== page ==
But to the extent that we use sanctions at all as an instrument of foreign policy, it should be done for the right reasons.  Lately we use sanctions like a necktie that we wear to look fashionable, while absentmindedly dangling the tie over a paper shredder.  Rather than a entangling ourselves in the regional or internal affairs of bad actors in places where we have few interests, sanctions should be used as a tool used to serve our own national security interests, and to contain those whose actions do us harm.

h1

UN lifts sanctions on al-Shabaab entrepreneur

March 24, 2014

UN sanctions against al-Shabaab financier Ali Ahmed Nur Jim’ale have been lifted.  The UN did not offer any explanation for the removal from their sanctions list.  Last year the government of Somalia itself requested the removal, saying that Jim’ale “is innocent.”

The UN delisting notice lays out the grounds for the original sanctions.  It is difficult to read their dossier and come away with an impression of innocence…

Ali Ahmed Nur Jim’ale (Jim’ale) has served in leadership roles with the former Somali Council of Islamic Courts, also known as the Somali Islamic Courts Union, which was a radical-Islamist element.  The most radical elements of the Somali Islamic Courts Union eventually formed the group known as al-Shabaab.  Al-Shabaab was listed for targeted sanctions in April 2010 by the United Nations Security Council Committee established pursuant to resolutions 751 (1992) and 1907 concerning Somalia and Eritrea (the “Somalia/Eritrea Sanctions Committee”).  The Committee listed al-Shabaab for being an entity engaged in acts that directly or indirectly threaten the peace, security, or stability of Somalia, including but not limited to acts that pose a threat to Somali Transitional Federal Government.

According to the July 18, 2011 report of the Somalia/Eritrea Sanctions Committee’s Monitoring Group (S/2011/433), Jim’ale is identified as a prominent businessman and figure in the al-Shabaab charcoal-sugar trading cycle and benefitting from privileged relationships with al-Shabaab.

Jim’ale is identified as one of al-Shabaab’s chief financiers and is ideologically aligned with al-Shabaab.  Jim’ale has provided key funding and political support for Hassan Dahir Aweys (“Aweys”), who was also listed by the Somalia/Eritrea Sanctions Committee.  Former al-Shabaab Deputy Emir Muktar Robow reportedly continued to engage in political posturing within the al-Shabaab organization during the mid-2011.  Robow engaged Aweys and Jim’ale in an effort to advance their shared objectives and consolidate their overall stance within the context of the al-Shabaab leadership rift.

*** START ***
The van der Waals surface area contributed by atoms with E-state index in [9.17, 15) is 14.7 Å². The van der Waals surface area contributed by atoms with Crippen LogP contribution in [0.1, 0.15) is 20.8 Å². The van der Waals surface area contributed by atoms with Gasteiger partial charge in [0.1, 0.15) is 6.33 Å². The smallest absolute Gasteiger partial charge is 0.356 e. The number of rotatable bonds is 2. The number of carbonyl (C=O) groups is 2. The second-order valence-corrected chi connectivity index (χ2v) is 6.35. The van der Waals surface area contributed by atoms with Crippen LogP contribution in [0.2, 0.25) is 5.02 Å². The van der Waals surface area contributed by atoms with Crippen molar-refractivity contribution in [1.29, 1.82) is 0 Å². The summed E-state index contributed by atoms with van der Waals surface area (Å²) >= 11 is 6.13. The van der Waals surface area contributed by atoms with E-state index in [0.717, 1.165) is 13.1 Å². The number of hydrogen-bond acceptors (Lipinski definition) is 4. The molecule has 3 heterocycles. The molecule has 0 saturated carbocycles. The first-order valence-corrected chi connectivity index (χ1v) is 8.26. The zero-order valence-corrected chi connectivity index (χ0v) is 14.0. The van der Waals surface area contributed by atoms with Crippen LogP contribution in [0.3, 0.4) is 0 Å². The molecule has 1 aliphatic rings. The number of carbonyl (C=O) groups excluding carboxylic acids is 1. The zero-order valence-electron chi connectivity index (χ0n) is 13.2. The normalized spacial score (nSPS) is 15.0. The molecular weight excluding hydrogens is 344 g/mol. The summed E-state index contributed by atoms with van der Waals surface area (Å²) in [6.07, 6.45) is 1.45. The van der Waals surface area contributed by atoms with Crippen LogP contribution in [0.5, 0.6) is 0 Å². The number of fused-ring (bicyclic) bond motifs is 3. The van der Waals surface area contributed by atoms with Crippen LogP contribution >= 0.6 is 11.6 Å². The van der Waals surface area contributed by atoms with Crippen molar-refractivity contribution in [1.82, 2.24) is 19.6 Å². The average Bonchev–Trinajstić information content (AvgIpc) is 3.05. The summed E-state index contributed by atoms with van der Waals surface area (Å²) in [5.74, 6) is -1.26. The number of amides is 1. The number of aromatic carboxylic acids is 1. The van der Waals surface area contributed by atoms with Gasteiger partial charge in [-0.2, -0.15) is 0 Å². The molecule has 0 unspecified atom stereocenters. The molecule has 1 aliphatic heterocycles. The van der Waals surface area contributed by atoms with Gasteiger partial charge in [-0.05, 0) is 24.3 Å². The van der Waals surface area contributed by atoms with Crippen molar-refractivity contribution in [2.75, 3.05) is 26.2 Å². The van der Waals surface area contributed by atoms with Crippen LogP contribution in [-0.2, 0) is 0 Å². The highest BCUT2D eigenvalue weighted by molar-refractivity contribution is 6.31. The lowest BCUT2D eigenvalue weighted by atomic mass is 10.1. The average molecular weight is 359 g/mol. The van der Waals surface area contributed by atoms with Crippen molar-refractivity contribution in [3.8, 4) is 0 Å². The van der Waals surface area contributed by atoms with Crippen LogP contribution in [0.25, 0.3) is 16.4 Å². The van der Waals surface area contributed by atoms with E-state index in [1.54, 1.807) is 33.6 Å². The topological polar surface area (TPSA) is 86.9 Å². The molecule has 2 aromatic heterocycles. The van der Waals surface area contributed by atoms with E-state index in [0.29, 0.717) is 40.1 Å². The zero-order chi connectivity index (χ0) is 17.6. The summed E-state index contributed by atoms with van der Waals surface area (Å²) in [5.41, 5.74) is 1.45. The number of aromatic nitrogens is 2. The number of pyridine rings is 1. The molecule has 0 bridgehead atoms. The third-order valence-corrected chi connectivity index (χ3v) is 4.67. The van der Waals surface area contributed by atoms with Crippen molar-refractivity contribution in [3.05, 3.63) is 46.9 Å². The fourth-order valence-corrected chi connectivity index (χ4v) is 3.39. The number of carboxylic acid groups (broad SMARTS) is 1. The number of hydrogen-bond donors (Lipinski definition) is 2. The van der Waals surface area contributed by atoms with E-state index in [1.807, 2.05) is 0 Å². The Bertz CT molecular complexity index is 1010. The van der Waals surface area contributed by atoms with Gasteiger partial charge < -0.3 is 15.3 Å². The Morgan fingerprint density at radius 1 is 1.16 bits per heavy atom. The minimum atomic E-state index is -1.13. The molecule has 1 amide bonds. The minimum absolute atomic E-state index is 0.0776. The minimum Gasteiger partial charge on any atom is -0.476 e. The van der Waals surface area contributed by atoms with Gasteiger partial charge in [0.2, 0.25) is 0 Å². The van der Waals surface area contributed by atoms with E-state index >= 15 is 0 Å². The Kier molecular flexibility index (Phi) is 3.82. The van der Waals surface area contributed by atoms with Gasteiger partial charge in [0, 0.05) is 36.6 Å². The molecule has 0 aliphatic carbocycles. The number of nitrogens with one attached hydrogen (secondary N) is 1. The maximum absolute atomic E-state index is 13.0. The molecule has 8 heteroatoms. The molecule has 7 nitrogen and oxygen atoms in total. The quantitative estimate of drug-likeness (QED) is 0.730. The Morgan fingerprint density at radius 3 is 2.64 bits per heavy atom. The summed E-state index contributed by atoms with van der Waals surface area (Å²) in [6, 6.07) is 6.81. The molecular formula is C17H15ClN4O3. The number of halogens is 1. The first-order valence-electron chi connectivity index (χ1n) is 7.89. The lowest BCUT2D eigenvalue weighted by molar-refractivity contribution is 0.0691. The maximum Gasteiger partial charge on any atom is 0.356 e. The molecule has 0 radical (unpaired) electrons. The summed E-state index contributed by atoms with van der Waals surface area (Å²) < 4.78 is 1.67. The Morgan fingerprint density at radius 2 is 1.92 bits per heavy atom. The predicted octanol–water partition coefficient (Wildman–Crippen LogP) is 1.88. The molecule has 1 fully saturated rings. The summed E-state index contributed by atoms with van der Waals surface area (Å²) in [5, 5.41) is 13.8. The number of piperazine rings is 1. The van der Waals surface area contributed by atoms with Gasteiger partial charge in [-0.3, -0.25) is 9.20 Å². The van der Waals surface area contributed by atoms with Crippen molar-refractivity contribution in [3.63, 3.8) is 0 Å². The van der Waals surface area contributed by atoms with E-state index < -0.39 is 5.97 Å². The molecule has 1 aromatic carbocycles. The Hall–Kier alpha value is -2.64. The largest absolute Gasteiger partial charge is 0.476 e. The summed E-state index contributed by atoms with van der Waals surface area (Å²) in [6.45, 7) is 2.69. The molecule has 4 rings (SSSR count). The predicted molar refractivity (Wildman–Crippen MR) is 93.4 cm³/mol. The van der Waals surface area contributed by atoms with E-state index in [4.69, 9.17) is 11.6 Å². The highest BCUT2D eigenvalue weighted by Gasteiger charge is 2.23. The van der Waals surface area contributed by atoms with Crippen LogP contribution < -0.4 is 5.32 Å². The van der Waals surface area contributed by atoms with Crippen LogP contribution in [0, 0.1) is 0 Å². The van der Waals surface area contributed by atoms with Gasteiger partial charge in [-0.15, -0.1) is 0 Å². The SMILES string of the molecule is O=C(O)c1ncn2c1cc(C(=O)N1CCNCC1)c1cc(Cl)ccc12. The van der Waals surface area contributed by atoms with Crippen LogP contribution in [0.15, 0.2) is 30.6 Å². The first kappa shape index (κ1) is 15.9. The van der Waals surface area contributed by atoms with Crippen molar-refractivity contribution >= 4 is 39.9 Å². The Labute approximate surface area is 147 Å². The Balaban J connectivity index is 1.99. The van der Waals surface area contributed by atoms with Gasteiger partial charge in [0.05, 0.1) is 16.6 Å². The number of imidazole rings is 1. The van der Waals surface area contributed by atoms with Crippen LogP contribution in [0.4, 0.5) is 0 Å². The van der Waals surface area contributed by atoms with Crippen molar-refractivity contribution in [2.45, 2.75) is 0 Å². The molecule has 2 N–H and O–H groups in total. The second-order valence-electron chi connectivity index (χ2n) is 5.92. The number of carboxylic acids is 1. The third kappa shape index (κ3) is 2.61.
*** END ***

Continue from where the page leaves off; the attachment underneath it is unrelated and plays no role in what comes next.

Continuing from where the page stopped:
As of fall 2007, Jim’ale established a front company in Djibouti for extremist activities called the Investors Group.  The short term goal of the group was, through the funding of extremist activities and weapons purchases, to destabilize Somaliland.  The group assisted in smuggling small arms from Eritrea through Djibouti into the 5th region of Ethiopia where extremists received the shipment.  As of mid-2008, Jim’ale continued to operate the Investors Group.

As of late September 2010, Jim’ale established ZAAD, a mobile-to-mobile money transfer business and struck a deal with al-Shabaab to make money transfers more anonymous by eliminating the need to show identification.

As of late 2009, Jim’ale had a known hawala fund where he collected zakat, which was provided to al-Shabaab.

As of December 2011, unidentified donors from the Middle East were transferring money to Jim’ale, who in turn used financial intermediaries to send the money to al-Shabaab.

In 2009, Jim’ale worked with other like minded individuals to undermine the Somali TFG by not participating in Somali reconciliation efforts.  As of late 2011, Jim’ale actively supported al-Shabaab by offering free communications, use of vehicles, food aid and political advisement and set up fundraisers for al-Shabaab through various business groups.

The request by Somalia for the UN to lift sanctions on Jim’ale suggests that the Somali government has been compromised by the very elements which it purports to be at war with.  Just a couple years ago, Jim’ale was considered to be a security threat and an important al-Shabaab money man.  Suddenly he’s free to roam about Africa again.

The lifting of the sanctions, which included an international travel ban, enables Jim’ale to resume his travels back and forth between Somalia and Djibouti.  He holds passports with both countries.

For more on the cryptic UN delisting process, see prior Money Jihad coverage here and here.

h1

ISNA selection highlights procurement problem

March 23, 2014

The Islamic Society of North America (ISNA) was a co-conspirator in the Holy Land Foundation’s financing of Hamas.  Yet INSA is being used as an endorsing agency for the selection of Muslim chaplains to serve in the military.

The reliance on ISNA as an endorsing agency is reminiscent of bid scandals in Afghanistan in which U.N. and U.S. officials have awarded contracts without adequately reviewing the bona fides of the contractor or subcontractor.

ISNA vetted two recently selected chaplains, but who vetted ISNA?  Is there no system in place to screen the endorsing agencies for ties to terrorism before they are selected?

Ryan Mauro from the Clarion Project explains this disturbing story in a Mar. 5 interview with Steve Doocy on the Fox News Channel.  Take a listen: